Magazine Articles (from What's Happening in Brighton Magazine)

Dr. M J VandenBurg
Private Specialist in General Medicine with an interest in Sexual Health.
Pharmaceutical & Medico-Legal Expert.


The Boss has told me off! By this, I don't mean Bruce Springsteen who goes by the name of the "Boss", but the erstwhile editor of What's Happening Magazine. He has decided that this should really be a medical column and not an introduction to the Malcolm VandenBurg life story.


For this month, the medical issue I was going to talk about was the treatment of bad backs; which I myself suffer from, but "Upstairs", thought that this was too much like my life story again. He suggested I write about the side effects of Viagra, not sure if the same comments apply to him, me, or us both.


I happen to know a lot about Viagra. I have registered two Medicines for Erectile Dysfunction, done research on Premature Ejaculation, and indeed, reviewed 30,000 ECG's, which are electrical recordings from the heart; to ascertain the true risk of Viagra to patients with cardiac disease. We did so much work on Sexual Health Medicines, that my company had a special department that we called the "Below the Belt" division. We also registered antibiotics for Gonorrhoea and Chlamydia as well as NSU (Non Specific Urethritis) and many other "down below" infections.


Indeed, such conditions make up three-quarters of my practice. Perhaps, more of this; another time.


One of the other things that the Below the Belt Department worked on was the class of anti-depressants known as SSRI's, (Selective Serotonin Re-uptake Inhibitors) such as Prozac and Seroxat (whose real names are Fluoxetine and Paroxetine); there are many others. The reason why they fell within this category were, because they prevent orgasms in many people, delay orgasms in almost all men and women and are used by Specialists as a cure for Premature Ejaculation.


I also meet these medicines a lot in my Forensic Medical Practice and in my Court work as they alter behaviour, cause aggression, and may precipitate suicidal behaviour or/and have been linked to homicides. They have to be used with special caution in those aged under 25, as there is even a net increase in suicides in this group given SSRI's, whereas above the above 25 age-group, there is a net decrease although it may precipitate suicidal thoughts in a lot of older patients. I have done research on many of these compounds.


The last e-mail that sent me, detailed four questions on anti-depressants.


I've only answered one this month. More next month and here goes my real Medical column:


My wife and I are thinking of having a baby. She has been on the anti-depressant Seroxat for 5 years and I have heard that it is dangerous to take this medicine during pregnancy. Could you put her and my mind at ease and tell us if it is dangerous to take Seroxat during pregnancy? B.D


Dear B.D,


I'm afraid I cannot re-assure you. No treatment for anything is safe. There is a risk-benefit ratio to everything. This is a contentious area. There is no doubt that some anti-depressants present a health risk to your baby, however, stopping them may also have a risk. Seroxat is not acceptable to my mind in Pregnancy.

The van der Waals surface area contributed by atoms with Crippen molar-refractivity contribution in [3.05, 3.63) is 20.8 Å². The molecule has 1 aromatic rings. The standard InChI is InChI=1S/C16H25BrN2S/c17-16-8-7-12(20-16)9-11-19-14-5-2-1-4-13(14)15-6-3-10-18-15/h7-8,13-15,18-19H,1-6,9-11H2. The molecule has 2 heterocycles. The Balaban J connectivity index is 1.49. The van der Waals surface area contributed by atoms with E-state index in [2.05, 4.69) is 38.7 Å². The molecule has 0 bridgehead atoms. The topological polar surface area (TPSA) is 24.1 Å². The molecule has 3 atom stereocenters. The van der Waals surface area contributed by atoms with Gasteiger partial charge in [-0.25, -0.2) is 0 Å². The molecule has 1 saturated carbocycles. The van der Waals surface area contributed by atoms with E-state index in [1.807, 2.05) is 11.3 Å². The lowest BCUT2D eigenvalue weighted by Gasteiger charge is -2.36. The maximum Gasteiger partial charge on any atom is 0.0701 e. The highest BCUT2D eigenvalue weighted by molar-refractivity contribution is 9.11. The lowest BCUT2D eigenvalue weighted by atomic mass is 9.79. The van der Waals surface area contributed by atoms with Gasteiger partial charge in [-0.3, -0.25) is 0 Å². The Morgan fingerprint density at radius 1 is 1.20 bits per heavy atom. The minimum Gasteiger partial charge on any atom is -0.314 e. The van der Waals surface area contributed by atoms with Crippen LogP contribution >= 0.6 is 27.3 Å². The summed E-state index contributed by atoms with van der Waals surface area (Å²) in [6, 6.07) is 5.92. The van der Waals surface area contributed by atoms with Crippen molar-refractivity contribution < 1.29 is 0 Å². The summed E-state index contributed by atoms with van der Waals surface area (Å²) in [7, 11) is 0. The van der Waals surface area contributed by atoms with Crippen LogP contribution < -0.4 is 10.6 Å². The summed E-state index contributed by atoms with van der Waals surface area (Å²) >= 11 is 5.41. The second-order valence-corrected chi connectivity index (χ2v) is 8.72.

You and your wife need an in-depth discussion with your Doctor, be that GP or Obstetrician (that is the doctor in charge of your wife and her pregnancy). I am not sure whether all midwives will know the answer, however, because the substances have been in the news because of their safety or otherwise during pregnancy, they maybe most informed. Doctors believe that the overall risk of birth defects and other problems for you and the baby inside you are rare and the risk low. However, some anti-depressants have been associated with health problems in babies.


In general, the risk-benefit ratio of Citalopram (trade name: Celexa/Cipramil), Fluoxetine (trade name: Prozac) and Sertraline (trade name: Zoloft/Lustral) are thought to be acceptable. There was some thought that they may cause problems with rare lung diseases in babies if taken in the first four to five months of Pregnancy, as well as some very rare heart defects, although this has neither been confirmed nor disproved. This is the case for other very rare birth defects.


Unluckily, the drug your wife is on, Paroxetine (Seroxat) is to my mind, not to be used during pregnancy. There is a much larger risk of proven association with foetal heart diseases.


Additionally, if any anti-depressant is taken throughout pregnancy, especially including and up to the three months before birth, the baby may get a discontinuation or withdrawal reaction and some people used to think it was advisable to slowly reduce the dose before birth, however, this is now not recommended as it puts the mother at risk of a recurrence of her depression without decreasing the risk to the baby.


You really need a long consultation with a Health Care Professional. I would certainly recommend you coming off the Seroxat before getting pregnant, and if your Doctor thinks your mental health issues are bad enough to need an anti-depressant, consider the other ones I have mentioned; Citalopram, Fluoxetine, Sertraline and most importantly, balancing the risk to yourself of precipitating recurrence of mood disturbances, depression and anxiety disorders and the potential low risk of very rare birth defects in your baby. The answer is not as simple or 100% reassuring like you would have wanted.


Next month, I will be answering other questions on anti-depressants, without any personal pre-rambles. This is a transition piece, to get where the editor wants me to be. Please keep your questions coming in.




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